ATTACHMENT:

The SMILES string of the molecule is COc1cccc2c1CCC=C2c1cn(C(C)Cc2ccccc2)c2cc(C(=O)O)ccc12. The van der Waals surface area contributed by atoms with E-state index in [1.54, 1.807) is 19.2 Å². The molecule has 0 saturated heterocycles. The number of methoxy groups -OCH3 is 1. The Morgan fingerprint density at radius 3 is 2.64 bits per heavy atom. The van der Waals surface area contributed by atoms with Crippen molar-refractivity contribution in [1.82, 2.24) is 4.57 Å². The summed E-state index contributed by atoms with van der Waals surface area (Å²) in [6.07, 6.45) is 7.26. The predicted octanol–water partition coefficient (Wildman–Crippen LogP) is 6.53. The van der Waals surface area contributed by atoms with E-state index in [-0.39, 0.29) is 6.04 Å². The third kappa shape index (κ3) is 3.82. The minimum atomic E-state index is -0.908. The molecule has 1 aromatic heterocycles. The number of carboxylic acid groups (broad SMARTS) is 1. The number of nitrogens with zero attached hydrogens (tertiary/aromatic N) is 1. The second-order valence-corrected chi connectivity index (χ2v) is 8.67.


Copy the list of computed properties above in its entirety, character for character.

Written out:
The SMILES string of the molecule is COc1cccc2c1CCC=C2c1cn(C(C)Cc2ccccc2)c2cc(C(=O)O)ccc12. The van der Waals surface area contributed by atoms with E-state index in [1.54, 1.807) is 19.2 Å². The molecule has 0 saturated heterocycles. The number of methoxy groups -OCH3 is 1. The Morgan fingerprint density at radius 3 is 2.64 bits per heavy atom. The van der Waals surface area contributed by atoms with Crippen molar-refractivity contribution in [1.82, 2.24) is 4.57 Å². The summed E-state index contributed by atoms with van der Waals surface area (Å²) in [6.07, 6.45) is 7.26. The predicted octanol–water partition coefficient (Wildman–Crippen LogP) is 6.53. The van der Waals surface area contributed by atoms with E-state index in [-0.39, 0.29) is 6.04 Å². The third kappa shape index (κ3) is 3.82. The minimum atomic E-state index is -0.908. The molecule has 1 aromatic heterocycles. The number of carboxylic acid groups (broad SMARTS) is 1. The number of nitrogens with zero attached hydrogens (tertiary/aromatic N) is 1. The second-order valence-corrected chi connectivity index (χ2v) is 8.67.